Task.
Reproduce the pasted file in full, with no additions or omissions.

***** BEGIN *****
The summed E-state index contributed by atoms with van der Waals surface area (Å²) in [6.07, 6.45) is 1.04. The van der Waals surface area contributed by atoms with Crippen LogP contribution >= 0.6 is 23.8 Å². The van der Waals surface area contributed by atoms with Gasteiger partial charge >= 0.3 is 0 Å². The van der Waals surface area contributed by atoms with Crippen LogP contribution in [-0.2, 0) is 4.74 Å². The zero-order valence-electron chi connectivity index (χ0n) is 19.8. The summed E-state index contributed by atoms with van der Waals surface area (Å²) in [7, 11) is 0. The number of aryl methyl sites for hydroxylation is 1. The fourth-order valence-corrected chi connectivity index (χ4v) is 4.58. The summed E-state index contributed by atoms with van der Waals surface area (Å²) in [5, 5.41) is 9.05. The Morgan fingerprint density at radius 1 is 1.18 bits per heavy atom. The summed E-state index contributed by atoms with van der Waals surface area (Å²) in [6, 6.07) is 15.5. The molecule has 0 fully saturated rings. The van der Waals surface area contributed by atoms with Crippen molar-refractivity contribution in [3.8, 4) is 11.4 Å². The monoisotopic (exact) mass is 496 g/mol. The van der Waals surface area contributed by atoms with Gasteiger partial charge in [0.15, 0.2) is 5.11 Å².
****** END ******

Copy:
The summed E-state index contributed by atoms with van der Waals surface area (Å²) in [6.07, 6.45) is 1.04. The van der Waals surface area contributed by atoms with Crippen LogP contribution >= 0.6 is 23.8 Å². The van der Waals surface area contributed by atoms with Gasteiger partial charge >= 0.3 is 0 Å². The van der Waals surface area contributed by atoms with Crippen LogP contribution in [-0.2, 0) is 4.74 Å². The zero-order valence-electron chi connectivity index (χ0n) is 19.8. The summed E-state index contributed by atoms with van der Waals surface area (Å²) in [7, 11) is 0. The number of aryl methyl sites for hydroxylation is 1. The fourth-order valence-corrected chi connectivity index (χ4v) is 4.58. The summed E-state index contributed by atoms with van der Waals surface area (Å²) in [5, 5.41) is 9.05. The Morgan fingerprint density at radius 1 is 1.18 bits per heavy atom. The summed E-state index contributed by atoms with van der Waals surface area (Å²) in [6, 6.07) is 15.5. The molecule has 0 fully saturated rings. The van der Waals surface area contributed by atoms with Crippen molar-refractivity contribution in [3.8, 4) is 11.4 Å². The monoisotopic (exact) mass is 496 g/mol. The van der Waals surface area contributed by atoms with Gasteiger partial charge in [0.15, 0.2) is 5.11 Å².